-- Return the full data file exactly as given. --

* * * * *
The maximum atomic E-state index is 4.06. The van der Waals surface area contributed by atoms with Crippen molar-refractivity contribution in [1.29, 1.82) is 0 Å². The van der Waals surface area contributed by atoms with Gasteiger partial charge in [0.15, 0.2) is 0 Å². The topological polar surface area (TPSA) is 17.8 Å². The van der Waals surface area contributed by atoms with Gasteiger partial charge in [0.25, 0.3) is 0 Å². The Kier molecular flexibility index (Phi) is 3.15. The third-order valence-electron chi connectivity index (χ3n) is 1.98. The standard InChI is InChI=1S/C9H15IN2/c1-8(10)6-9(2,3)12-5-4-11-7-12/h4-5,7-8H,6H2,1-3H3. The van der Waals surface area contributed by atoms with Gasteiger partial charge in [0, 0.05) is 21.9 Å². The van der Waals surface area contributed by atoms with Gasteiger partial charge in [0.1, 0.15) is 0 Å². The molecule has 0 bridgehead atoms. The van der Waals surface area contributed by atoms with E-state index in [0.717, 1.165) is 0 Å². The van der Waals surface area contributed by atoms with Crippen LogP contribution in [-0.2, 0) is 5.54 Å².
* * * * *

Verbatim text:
The maximum atomic E-state index is 4.06. The van der Waals surface area contributed by atoms with Crippen molar-refractivity contribution in [1.29, 1.82) is 0 Å². The van der Waals surface area contributed by atoms with Gasteiger partial charge in [0.15, 0.2) is 0 Å². The topological polar surface area (TPSA) is 17.8 Å². The van der Waals surface area contributed by atoms with Gasteiger partial charge in [0.25, 0.3) is 0 Å². The Kier molecular flexibility index (Phi) is 3.15. The third-order valence-electron chi connectivity index (χ3n) is 1.98. The standard InChI is InChI=1S/C9H15IN2/c1-8(10)6-9(2,3)12-5-4-11-7-12/h4-5,7-8H,6H2,1-3H3. The van der Waals surface area contributed by atoms with Gasteiger partial charge in [0, 0.05) is 21.9 Å². The van der Waals surface area contributed by atoms with Gasteiger partial charge in [0.1, 0.15) is 0 Å². The molecule has 0 bridgehead atoms. The van der Waals surface area contributed by atoms with E-state index in [0.717, 1.165) is 0 Å². The van der Waals surface area contributed by atoms with Crippen LogP contribution in [-0.2, 0) is 5.54 Å².